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Baby Rare Swine Flu Strain

December 14, 2011 by staff 

Baby Rare Swine Flu Strain, A Minnesota baby with a mild case of the flu has attracted national attention after officials discovered the child had a rare strain of virus that normally affects pigs, not people.

The baby, who fell ill in October, was only the second person in five years known to be infected with a novel strain of influenza A (H1N2) that is typically found in swine herds, according to the U.S. Centers for Disease Control and Prevention (CDC).

Health officials have been on the alert for cases like this because of concerns about new viruses spreading from animals to humans, especially since the H1N1 outbreak in 2009.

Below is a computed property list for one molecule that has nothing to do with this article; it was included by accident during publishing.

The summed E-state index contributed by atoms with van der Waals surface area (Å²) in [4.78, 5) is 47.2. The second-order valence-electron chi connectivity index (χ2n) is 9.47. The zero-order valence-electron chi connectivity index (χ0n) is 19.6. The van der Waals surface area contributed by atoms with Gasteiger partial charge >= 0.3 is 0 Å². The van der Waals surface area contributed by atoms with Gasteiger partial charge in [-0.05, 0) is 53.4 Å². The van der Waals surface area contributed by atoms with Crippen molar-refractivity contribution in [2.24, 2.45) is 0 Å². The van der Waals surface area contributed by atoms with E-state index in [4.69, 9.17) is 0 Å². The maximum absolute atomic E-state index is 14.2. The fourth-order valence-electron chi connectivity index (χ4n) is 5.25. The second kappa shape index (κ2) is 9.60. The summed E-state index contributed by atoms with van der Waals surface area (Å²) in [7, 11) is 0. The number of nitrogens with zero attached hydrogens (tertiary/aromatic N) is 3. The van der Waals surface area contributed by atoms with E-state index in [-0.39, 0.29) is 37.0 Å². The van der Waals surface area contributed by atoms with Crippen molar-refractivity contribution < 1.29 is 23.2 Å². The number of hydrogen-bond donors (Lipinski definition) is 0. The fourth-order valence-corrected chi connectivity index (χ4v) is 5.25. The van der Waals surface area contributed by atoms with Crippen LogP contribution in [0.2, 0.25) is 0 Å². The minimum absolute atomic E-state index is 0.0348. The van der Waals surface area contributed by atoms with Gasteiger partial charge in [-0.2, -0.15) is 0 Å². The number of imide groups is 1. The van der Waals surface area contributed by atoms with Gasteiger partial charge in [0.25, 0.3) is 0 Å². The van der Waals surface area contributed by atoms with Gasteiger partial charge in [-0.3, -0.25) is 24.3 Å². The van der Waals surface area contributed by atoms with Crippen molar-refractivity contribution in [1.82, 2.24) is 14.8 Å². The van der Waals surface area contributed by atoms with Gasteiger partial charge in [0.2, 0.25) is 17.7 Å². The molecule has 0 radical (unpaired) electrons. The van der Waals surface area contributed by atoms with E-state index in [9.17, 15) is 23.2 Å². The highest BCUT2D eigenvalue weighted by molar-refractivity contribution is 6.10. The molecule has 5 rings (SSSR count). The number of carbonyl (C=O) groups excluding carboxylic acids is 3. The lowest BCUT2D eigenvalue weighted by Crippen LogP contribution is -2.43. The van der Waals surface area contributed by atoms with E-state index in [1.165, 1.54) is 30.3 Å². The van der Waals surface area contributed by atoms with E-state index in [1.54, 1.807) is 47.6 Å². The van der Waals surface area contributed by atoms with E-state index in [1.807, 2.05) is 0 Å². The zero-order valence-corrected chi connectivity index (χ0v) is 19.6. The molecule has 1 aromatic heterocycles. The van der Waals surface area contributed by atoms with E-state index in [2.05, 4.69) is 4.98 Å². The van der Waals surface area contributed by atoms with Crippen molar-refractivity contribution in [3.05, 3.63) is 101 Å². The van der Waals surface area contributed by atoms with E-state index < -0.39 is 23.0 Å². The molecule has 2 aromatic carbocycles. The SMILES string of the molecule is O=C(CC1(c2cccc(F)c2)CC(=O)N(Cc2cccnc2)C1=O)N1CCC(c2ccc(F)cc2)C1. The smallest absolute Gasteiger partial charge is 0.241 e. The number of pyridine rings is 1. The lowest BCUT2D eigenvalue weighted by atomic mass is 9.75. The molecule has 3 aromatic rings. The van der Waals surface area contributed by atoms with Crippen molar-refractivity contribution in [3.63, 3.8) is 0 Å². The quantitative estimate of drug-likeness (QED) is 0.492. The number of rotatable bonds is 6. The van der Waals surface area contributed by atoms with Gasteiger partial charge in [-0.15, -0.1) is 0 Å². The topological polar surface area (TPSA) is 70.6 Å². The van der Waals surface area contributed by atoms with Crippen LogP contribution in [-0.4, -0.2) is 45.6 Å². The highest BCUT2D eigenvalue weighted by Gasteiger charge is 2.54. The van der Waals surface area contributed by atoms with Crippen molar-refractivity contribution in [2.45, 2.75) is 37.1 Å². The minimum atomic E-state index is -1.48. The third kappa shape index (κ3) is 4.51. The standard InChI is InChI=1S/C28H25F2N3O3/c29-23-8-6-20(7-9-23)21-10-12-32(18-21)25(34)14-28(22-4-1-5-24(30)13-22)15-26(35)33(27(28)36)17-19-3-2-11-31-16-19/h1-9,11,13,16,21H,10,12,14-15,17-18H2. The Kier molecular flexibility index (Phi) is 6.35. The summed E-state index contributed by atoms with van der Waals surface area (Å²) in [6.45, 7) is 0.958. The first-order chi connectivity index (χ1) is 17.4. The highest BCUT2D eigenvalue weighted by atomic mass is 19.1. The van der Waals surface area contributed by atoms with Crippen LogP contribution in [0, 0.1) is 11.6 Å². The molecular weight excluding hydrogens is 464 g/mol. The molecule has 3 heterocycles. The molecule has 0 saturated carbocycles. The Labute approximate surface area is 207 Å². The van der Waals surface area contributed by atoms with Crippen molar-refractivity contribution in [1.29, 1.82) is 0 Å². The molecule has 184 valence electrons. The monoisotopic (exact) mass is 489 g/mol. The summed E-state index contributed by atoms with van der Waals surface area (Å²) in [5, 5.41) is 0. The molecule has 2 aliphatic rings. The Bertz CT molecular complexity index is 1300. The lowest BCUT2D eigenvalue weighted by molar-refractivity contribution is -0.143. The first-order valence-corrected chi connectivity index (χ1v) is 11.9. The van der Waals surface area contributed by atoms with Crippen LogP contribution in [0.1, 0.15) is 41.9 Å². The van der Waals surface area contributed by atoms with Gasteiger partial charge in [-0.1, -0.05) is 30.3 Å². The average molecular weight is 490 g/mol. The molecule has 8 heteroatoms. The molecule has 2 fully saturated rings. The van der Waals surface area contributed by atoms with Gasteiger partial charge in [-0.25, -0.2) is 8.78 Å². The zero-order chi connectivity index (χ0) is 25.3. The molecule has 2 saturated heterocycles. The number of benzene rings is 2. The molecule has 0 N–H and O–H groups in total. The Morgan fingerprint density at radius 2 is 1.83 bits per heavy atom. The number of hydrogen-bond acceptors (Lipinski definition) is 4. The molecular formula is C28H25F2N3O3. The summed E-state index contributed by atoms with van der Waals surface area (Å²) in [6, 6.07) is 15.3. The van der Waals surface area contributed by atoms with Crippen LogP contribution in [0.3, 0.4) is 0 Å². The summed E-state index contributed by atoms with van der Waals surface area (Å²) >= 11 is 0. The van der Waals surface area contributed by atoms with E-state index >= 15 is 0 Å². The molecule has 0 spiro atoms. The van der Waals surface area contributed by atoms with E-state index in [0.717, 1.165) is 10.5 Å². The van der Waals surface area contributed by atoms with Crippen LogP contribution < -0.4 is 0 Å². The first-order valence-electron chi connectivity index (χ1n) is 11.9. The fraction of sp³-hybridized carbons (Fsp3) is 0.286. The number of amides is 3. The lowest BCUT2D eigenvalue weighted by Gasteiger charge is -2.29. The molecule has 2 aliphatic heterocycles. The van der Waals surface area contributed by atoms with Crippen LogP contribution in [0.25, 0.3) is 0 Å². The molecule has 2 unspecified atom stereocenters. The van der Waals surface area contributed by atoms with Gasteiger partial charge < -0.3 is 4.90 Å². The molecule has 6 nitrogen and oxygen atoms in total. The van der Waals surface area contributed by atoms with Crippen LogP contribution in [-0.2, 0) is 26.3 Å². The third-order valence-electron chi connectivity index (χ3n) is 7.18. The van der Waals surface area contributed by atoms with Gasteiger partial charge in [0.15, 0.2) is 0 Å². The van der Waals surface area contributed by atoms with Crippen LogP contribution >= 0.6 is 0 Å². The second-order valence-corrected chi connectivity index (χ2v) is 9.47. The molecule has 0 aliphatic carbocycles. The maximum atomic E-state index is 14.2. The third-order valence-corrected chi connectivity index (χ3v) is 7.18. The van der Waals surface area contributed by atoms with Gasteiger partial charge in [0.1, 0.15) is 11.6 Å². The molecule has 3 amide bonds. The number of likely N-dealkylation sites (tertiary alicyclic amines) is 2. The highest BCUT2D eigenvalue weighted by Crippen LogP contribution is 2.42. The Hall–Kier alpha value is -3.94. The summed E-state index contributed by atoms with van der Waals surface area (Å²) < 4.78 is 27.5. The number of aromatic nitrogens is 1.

But there’s no sign that this virus poses a danger to the public, because no one else in the child’s family got sick, said Dr. Aaron DeVries, medical director of infectious disease for the Minnesota Department of Health.

“We haven’t observed any additional cases,” he said of the six weeks since the child developed symptoms.

DeVries said the case came to light because of a routine surveillance program in which flu samples are submitted to the state for testing. When lab tests confirmed the unusual strain, state officials notified the CDC.

Last week, the CDC reported the Minnesota case, along with a similar one in West Virginia. Both involved children who were infected with unusual strains of swine flu. But because neither child had any known contact with the animals, the CDC speculated that “limited human-to-human transmission may have occurred.”

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